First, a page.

Theoretically, making a stadium filled with people watching a fictional sports team shouldn’t be hard. In a vacuum, hooking up a few well-placed microphones amidst an actual rowdy, responsive cluster of fans should get you all the cheers and whistles and shouts and “awwww”s to plug in wherever needed.
“One of the catches with just going to a sporting event and trying to record the stuff wild is there’s so much music at these events,” Findley told IndieWire. “In the world of football, these clubs have copyrighted their chants and these chants are in these crowds continuously throughout the game. So it’s hard to just snag a section of a real-life crowd to use for something else because there’s music buried in it.”
Another main reason that the show can’t simply insert a single chunk of an existing crowd is that these particular sounds are part of the evolution of the story. Jason Sudeikis stars in the series as Ted Lasso himself, an earnest American football coach brought in to unwittingly sabotage a flailing football club. As AFC Richmond faces various clubhouse challenges, those dynamics spill out onto the pitch in the various matches that take place on screen.
Even if much of what happens in “Ted Lasso” is shaped by what happens away from it, the in-game action reflects a lot of those particular rises and falls. So while the intended effect is to have an ambience that sounds like an actual British stadium, there’s some strategic shaping being done inside those parameters.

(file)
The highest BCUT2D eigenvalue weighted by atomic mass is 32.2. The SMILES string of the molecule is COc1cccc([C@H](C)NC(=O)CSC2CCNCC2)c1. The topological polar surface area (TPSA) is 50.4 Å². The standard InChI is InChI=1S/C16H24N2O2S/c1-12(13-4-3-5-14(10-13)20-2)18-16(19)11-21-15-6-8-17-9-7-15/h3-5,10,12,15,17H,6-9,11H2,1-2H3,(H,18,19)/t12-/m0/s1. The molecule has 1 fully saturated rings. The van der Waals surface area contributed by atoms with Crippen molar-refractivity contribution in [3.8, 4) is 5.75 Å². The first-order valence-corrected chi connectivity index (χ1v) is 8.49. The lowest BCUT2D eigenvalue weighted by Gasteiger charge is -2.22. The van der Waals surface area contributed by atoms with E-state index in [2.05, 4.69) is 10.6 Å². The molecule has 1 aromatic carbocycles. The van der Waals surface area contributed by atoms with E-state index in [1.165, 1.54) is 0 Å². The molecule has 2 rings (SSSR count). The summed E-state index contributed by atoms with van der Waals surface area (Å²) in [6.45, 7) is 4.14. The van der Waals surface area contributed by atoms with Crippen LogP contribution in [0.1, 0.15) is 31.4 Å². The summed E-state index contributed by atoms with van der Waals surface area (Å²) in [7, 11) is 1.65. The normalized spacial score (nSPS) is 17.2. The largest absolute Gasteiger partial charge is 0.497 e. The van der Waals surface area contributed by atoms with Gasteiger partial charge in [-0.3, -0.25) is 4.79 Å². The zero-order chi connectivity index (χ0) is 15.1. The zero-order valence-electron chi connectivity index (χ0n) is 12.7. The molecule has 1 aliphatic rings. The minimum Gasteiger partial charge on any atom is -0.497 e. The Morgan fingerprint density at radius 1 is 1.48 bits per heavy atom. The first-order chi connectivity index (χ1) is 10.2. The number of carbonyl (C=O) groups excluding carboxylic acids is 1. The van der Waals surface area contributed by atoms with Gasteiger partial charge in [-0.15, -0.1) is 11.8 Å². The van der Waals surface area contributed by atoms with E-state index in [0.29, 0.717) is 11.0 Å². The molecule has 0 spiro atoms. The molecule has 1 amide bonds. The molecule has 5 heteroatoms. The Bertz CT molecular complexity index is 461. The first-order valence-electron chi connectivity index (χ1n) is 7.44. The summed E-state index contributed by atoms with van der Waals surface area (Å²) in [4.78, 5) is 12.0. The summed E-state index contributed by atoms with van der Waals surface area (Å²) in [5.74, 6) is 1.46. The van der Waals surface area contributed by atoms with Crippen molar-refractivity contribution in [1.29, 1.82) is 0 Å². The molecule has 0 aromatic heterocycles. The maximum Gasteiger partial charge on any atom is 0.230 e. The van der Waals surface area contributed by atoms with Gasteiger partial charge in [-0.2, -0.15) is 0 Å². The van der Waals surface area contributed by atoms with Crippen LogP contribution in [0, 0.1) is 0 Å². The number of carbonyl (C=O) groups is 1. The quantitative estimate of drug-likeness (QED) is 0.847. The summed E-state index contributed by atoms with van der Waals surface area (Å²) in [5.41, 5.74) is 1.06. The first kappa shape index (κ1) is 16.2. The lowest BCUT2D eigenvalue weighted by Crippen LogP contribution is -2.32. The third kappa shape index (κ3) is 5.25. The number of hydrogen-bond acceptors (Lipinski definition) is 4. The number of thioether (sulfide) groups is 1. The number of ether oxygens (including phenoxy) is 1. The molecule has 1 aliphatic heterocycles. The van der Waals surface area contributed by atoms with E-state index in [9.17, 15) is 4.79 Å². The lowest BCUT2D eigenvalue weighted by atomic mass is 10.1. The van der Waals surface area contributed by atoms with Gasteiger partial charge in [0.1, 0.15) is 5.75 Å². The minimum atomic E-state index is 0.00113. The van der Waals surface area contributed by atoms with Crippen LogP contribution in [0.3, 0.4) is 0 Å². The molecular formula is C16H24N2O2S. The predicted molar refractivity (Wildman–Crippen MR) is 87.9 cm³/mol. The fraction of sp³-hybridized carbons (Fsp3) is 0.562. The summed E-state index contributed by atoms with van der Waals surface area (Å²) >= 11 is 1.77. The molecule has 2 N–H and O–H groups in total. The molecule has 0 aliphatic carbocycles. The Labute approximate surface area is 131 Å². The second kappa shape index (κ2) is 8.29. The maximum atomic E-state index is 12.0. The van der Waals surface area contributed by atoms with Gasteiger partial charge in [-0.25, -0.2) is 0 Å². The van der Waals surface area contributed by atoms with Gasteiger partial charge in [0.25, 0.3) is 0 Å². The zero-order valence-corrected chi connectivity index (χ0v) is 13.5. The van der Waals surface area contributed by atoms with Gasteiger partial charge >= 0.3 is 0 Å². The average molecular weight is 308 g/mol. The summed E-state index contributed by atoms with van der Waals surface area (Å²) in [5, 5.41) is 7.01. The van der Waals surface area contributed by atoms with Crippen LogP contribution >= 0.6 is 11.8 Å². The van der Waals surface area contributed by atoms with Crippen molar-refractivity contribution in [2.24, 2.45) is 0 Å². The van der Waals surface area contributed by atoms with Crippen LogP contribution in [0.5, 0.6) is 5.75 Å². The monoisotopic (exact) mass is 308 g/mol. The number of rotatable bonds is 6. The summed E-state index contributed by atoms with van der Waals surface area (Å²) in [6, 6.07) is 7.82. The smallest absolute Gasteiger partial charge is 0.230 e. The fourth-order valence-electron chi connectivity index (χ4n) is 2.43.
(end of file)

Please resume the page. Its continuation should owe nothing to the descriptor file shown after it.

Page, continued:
“Jason Sudeikis really made sure every scene was continuing the arc of the story. He would say, ‘Maybe this looks like it’s a big deal, but let’s hold back a little bit and give it a place to go,'” Findley said. “Sometimes there are two or three events back-to-back-to-back. In a real stadium, that initial build of the first one would become this big overall wash across all of these events. But for telling the story to the people at home, we still had to try to make a delineation between each of these moments to say, ‘That was a big deal…Oops, this is a bigger deal…Oh my gosh, this is the biggest deal!’ So there is a little bit of this pulse on it that wouldn’t wouldn’t necessarily take place on the day.”
Knowing how much room there is to evolve starts with knowing how many people are intended to be in this stadium. Each crowd-size order of magnitude comes with its own cautionary steps.
“25 people can sound like 100 people and 100 people who are not very busy doesn’t sound like a lot. Once you hit 500 people, you could maybe get up to 2,500 people before you tell the difference. So, you know, once you hit the 20-to-30,000 people mark, you really need to go to 100,000 before you can say, ‘Oh, there’s a lot more people in the stands,'” Findley said. “So it’s the big leaps where you start losing the articulation of the craft. It starts becoming a thunderous wave as opposed to being able to understand what anybody’s saying. With 20,000 people you’re not going to understand either, but you can tell there’s some granularity to the number of bodies that are there.”